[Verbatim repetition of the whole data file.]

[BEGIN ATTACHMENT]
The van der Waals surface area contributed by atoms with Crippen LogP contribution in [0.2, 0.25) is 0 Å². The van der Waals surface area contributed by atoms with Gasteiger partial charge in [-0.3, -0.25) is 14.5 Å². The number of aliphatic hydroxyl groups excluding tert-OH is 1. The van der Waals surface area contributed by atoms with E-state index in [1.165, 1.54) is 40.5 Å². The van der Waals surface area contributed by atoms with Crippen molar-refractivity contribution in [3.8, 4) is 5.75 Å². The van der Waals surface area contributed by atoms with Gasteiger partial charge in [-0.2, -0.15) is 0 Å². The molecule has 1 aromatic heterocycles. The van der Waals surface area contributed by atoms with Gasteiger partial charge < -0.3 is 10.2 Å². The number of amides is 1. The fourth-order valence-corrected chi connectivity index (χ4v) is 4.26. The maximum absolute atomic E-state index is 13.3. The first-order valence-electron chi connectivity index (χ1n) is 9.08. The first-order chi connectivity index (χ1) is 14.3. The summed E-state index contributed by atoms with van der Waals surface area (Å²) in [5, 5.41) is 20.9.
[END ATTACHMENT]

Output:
The van der Waals surface area contributed by atoms with Crippen LogP contribution in [0.2, 0.25) is 0 Å². The van der Waals surface area contributed by atoms with Gasteiger partial charge in [-0.3, -0.25) is 14.5 Å². The number of aliphatic hydroxyl groups excluding tert-OH is 1. The van der Waals surface area contributed by atoms with E-state index in [1.165, 1.54) is 40.5 Å². The van der Waals surface area contributed by atoms with Crippen molar-refractivity contribution in [3.8, 4) is 5.75 Å². The van der Waals surface area contributed by atoms with Gasteiger partial charge in [-0.2, -0.15) is 0 Å². The molecule has 1 aromatic heterocycles. The van der Waals surface area contributed by atoms with Gasteiger partial charge < -0.3 is 10.2 Å². The number of amides is 1. The fourth-order valence-corrected chi connectivity index (χ4v) is 4.26. The maximum absolute atomic E-state index is 13.3. The first-order valence-electron chi connectivity index (χ1n) is 9.08. The first-order chi connectivity index (χ1) is 14.3. The summed E-state index contributed by atoms with van der Waals surface area (Å²) in [5, 5.41) is 20.9.